In a pre/post-mortem of the New Hampshire Primary and Iowa Caucus, The Economist tried to figure out what return the Republican candidates got for the tens of millions of dollars they spent on television ads. I’m no expert in these matters and haven’t played around with the original data but — with the stipulation that this is a difficult subject to study empirically — they seem to have made a good effort to provide controls and add some real, if tentative, information to the debate.
Their answer: meh. Or perhaps, MEH:
For all the talk of data-driven outreach and micro-targeted get-out-the-vote efforts, television advertising is still the staple on campaign shopping lists. Yet proof that candidates are getting a return on this investment has long been hard to find. Study after study has shown that few voters are motivated or persuaded by advertising—a finding political scientists have repeated so often that it is now known as the “minimal-effects hypothesis” (MEH).
We found that paid TV airtime did matter, accounting for a modest 13% of the week-to-week changes in polling. In some cases it was more significant: from January 24th to 30th, TV viewers in Iowa saw 866 more positive spots and 220 fewer attack ads about Mr Rubio than they did about Mr Trump. After adjusting for their standing in national polls, the front-runner’s advantage over the Florida senator duly shrank by 5.1 percentage points. Overall, holding nationwide polls constant, we found that candidates could expect to gain a one-point edge over their rivals in the next week’s early-state polling for roughly every 200 net positive ads about them, or every 500 net negative ones about their opponents.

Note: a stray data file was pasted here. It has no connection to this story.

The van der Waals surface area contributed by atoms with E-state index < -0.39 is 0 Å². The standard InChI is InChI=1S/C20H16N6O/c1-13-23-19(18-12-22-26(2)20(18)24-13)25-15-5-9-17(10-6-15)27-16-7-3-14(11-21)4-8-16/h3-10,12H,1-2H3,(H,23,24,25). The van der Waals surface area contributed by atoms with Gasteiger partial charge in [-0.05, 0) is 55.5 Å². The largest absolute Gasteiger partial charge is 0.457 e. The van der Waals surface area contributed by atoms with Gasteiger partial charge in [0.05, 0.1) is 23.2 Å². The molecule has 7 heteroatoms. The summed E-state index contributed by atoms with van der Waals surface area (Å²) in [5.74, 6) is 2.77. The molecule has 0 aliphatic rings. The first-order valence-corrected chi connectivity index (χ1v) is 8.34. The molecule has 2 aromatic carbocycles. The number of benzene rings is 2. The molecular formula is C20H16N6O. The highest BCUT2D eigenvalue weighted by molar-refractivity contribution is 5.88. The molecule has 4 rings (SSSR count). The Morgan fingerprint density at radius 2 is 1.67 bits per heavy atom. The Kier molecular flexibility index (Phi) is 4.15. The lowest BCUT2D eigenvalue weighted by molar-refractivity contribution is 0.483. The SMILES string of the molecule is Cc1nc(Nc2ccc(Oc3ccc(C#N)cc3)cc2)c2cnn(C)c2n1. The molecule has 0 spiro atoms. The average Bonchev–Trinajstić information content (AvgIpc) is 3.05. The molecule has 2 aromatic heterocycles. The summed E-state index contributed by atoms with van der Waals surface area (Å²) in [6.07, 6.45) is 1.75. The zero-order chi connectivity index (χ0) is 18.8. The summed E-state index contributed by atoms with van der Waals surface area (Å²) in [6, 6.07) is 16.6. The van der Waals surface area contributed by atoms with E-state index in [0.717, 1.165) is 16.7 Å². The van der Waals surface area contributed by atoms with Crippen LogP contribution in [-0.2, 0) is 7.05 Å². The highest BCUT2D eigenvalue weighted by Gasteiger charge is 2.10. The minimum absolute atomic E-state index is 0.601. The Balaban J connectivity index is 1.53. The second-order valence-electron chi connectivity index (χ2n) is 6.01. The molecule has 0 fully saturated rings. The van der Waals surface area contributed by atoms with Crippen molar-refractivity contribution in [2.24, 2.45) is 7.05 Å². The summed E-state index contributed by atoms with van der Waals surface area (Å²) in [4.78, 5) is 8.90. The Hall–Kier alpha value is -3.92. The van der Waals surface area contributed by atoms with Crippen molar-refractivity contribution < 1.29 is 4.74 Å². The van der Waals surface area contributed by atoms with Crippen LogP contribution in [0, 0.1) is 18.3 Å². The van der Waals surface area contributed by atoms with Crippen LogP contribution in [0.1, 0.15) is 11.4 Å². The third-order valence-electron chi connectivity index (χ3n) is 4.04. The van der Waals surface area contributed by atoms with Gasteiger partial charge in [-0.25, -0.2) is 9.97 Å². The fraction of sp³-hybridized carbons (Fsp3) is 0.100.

So do these results vindicate the ad men after all? Not entirely. First, the effects of paid media tend to be short-lived: during the current Republican campaign, the impact of positive ads on polling has been 4.4 times greater during the week they aired than in the subsequent week. This suggests that candidates may do well to imitate Mr Trump and skimp on their media purchases until shortly before the election. Moreover, just because adverts seem to have some persuasive power doesn’t make them the best bang for a campaign’s buck. Political scientists have generally found that “ground game” investments, like knocking on doors and get-out-the-vote efforts, deliver a superior payoff.
That seems sensible, though it seems even more important to know how to leverage free media attention to your advantage, something Trump is unquestionably brilliant at doing. And it does seem to further confirm the hypothesis that — for all the ways we’ve been warned about the dangers of politicians buying elections — politics seems to be working quite well in this way.
It’s also going to be interesting to see what happens as traditional broadcast and cable TV begin to lose their market share.